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Pithecellobium dulce

Family Name: Fabaceae (Leguminosae)
Synonyms: Mimosa dulcis
Common Name: Madras Thorn, Manila Tamarind, Bread-and-cheese, Huamuchil, Opiuma, Asam Keranji, Blackhead, Asam Kranji, Asam Tjina, 牛蹄豆
Full Sun Moderate Water Fruit or Vegetable Tree


Family Name
Genus Epithet
Species Epithet
Name Status (botanical)
Common Names

Classifications and Characteristics

Plant Division Angiosperms (Flowering Seed Plants)
Plant Growth Form Tree


Native Distribution Tropical America
Native Habitat Terrestrial
Local Conservation Status Exotic (Spontaneous (Casual))

Description and Ethnobotany

Growth Form It is tree, up to 15 m tall, single or multiple trunks with dense bushy crown. Trunk become gnarled with age and twigs have a pair of sharp spines at the base of the leaf stalks which are modified from stipules.
Foliage Leaf is bipinnate, comprises of 2 pinnae and each pinnae has 2 leaflets. Leaflet is elliptic to obovate-elliptic (2 – 5 cm long and 0.2 – 2.5 cm wide) with rounded to heart-shaped tip and unequal base. Circular gland is present at the junction between the pinnae and leaflets.
Flowers Flower is small, cream-white coloured and occurs in groups of 8 – 20, which resembles a round head.
Fruits Fruit is spirally coiled into a circle (about 5 – 7 cm diameter), ripening from green to red or brown and splits open along both edges to reveal 5 – 9 seeds within. Seed is glossy black, oval-elliptical (0.9 – 1.2 cm long and 0.7 cm wide) with fleshy white or pinkish edible aril, covering the lower half of the seed.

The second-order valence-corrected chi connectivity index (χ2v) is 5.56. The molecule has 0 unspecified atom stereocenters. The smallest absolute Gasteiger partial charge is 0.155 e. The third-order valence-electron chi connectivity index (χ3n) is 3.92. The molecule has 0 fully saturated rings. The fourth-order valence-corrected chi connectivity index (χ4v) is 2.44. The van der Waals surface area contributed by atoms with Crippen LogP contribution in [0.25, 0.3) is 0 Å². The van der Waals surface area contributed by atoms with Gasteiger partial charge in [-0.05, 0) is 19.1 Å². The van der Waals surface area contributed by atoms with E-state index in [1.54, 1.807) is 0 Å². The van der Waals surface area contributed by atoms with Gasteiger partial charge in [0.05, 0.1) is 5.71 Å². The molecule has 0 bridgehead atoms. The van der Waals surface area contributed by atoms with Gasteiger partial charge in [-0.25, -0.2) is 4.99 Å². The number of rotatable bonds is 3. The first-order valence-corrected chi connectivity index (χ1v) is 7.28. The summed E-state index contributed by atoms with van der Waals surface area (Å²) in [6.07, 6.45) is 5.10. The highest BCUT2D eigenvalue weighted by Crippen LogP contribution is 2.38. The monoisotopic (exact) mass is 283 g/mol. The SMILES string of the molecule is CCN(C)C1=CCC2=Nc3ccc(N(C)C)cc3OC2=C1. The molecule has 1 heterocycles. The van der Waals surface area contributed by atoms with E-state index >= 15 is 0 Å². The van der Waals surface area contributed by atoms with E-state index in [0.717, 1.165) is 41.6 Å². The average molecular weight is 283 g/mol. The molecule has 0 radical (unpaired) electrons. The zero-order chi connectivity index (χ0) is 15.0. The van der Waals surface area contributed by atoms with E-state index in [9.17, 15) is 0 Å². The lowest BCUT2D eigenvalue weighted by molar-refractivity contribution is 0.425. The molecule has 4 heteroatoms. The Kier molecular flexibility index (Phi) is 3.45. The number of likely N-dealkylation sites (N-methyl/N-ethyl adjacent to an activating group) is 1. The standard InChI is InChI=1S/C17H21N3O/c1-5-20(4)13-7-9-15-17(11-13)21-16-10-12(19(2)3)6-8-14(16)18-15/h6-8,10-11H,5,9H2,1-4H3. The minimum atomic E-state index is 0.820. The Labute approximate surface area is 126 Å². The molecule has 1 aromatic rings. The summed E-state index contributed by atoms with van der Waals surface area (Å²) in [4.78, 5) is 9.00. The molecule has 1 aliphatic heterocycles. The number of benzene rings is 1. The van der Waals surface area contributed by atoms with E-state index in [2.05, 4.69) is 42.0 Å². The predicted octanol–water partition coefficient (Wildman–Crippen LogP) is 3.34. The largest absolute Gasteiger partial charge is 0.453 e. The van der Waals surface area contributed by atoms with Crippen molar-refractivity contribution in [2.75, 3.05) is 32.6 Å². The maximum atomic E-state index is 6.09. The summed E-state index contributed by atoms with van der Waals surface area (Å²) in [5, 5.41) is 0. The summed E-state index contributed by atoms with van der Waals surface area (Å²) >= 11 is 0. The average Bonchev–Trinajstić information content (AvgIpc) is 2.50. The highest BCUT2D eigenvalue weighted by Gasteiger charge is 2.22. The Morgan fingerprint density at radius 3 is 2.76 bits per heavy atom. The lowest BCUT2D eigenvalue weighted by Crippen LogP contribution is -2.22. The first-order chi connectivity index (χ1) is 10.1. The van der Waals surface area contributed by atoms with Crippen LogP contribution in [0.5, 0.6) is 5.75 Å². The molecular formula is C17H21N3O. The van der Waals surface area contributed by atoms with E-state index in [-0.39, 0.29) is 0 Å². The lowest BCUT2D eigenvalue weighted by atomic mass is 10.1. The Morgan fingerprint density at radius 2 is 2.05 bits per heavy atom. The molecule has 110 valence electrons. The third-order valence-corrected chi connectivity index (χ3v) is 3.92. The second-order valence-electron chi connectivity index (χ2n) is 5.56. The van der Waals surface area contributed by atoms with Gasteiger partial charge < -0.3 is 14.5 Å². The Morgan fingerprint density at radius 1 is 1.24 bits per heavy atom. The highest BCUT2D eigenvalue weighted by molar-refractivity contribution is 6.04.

Habitat It is found in open and disturbed fields, up to altitude 500 m.
Etymology The genus Pithecellobium comprises of Greek pithekos, meaning monkey and Greek ellobium, meaning earring, which refers to the fruit pod’s close resemblance to a monkey’s earring. Specific epithet dulce, Latin for sweet, refers to the sweet tasting seed aril.
Ethnobotanical Uses Edible Plant Parts (Edible Fruits)
Food (Fruit & Vegetable)
Cultural / Religious ( Heritage Tree: There are 6 individuals of Pithecellobium dulce listed as Heritage Trees in Singapore. They are mainly found in Fort Canning Park. To find out more about these trees, please visit the Heritage Tree Register. )
[Others]: The white fleshy aril is edible and sweet and seed can be used for animal feed. Boiled leaves can be eaten with salt to help indigestion, but excessive consumption may induce abortion. Bark produces gum which is used for tanning and dyeing fish nets. Bark can be grounded into powder and applied on skin to treat scorpion sting

Landscaping Features

Landscape Uses Parks & Gardens

Plant Care and Propagation

Light Preference Full Sun
Water Preference Moderate Water
Plant Growth Rate Moderate


Mature Foliage Colour(s) Green
Leaf Area Index (LAI) for Green Plot Ratio 2.5 (Tree - Open Canopy)

Floral (Angiosperm)

Flower Colour(s) White


References Gardner, S., Sidisunthorn, P., & Chayamarit, K.. 2016. Forest Trees of Southern Thailand. Volume 2.. Bangkok: Kobfai Publishing Project. 792pp.

Image Repository



Master ID 1772
Species ID 3065
Flora Disclaimer The information in this website has been compiled from reliable sources, such as reference works on medicinal plants. It is not a substitute for medical advice or treatment and NParks does not purport to provide any medical advice. Readers should always consult his/her physician before using or consuming a plant for medicinal purposes.
Species record last updated on: 10 August 2022.